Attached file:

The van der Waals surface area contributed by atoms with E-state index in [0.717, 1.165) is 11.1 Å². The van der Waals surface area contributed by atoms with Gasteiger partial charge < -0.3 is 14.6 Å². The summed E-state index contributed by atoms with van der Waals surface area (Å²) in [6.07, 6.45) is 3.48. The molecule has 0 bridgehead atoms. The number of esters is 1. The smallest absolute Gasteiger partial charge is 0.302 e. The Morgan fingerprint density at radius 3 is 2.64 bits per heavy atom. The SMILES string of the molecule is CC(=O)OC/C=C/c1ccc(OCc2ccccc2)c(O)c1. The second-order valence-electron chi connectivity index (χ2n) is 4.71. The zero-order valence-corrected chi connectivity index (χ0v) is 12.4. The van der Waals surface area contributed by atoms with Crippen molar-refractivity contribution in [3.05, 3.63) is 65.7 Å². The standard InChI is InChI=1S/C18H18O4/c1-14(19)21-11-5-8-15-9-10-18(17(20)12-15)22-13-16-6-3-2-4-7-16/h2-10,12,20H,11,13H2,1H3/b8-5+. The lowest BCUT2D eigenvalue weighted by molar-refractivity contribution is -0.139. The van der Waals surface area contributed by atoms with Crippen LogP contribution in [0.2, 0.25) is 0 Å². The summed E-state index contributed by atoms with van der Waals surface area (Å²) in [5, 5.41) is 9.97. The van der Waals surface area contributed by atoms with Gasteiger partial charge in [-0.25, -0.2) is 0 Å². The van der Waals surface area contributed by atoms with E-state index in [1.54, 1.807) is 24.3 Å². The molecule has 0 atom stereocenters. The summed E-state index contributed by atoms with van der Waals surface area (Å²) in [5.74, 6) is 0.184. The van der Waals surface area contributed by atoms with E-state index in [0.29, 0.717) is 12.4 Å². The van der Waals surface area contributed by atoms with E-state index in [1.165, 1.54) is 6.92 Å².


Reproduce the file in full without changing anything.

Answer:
The van der Waals surface area contributed by atoms with E-state index in [0.717, 1.165) is 11.1 Å². The van der Waals surface area contributed by atoms with Gasteiger partial charge < -0.3 is 14.6 Å². The summed E-state index contributed by atoms with van der Waals surface area (Å²) in [6.07, 6.45) is 3.48. The molecule has 0 bridgehead atoms. The number of esters is 1. The smallest absolute Gasteiger partial charge is 0.302 e. The Morgan fingerprint density at radius 3 is 2.64 bits per heavy atom. The SMILES string of the molecule is CC(=O)OC/C=C/c1ccc(OCc2ccccc2)c(O)c1. The second-order valence-electron chi connectivity index (χ2n) is 4.71. The zero-order valence-corrected chi connectivity index (χ0v) is 12.4. The van der Waals surface area contributed by atoms with Crippen molar-refractivity contribution in [3.05, 3.63) is 65.7 Å². The standard InChI is InChI=1S/C18H18O4/c1-14(19)21-11-5-8-15-9-10-18(17(20)12-15)22-13-16-6-3-2-4-7-16/h2-10,12,20H,11,13H2,1H3/b8-5+. The lowest BCUT2D eigenvalue weighted by molar-refractivity contribution is -0.139. The van der Waals surface area contributed by atoms with Crippen LogP contribution in [0.2, 0.25) is 0 Å². The summed E-state index contributed by atoms with van der Waals surface area (Å²) in [5, 5.41) is 9.97. The van der Waals surface area contributed by atoms with Gasteiger partial charge in [-0.25, -0.2) is 0 Å². The van der Waals surface area contributed by atoms with E-state index in [1.54, 1.807) is 24.3 Å². The molecule has 0 atom stereocenters. The summed E-state index contributed by atoms with van der Waals surface area (Å²) in [5.74, 6) is 0.184. The van der Waals surface area contributed by atoms with E-state index in [0.29, 0.717) is 12.4 Å². The van der Waals surface area contributed by atoms with E-state index in [1.165, 1.54) is 6.92 Å².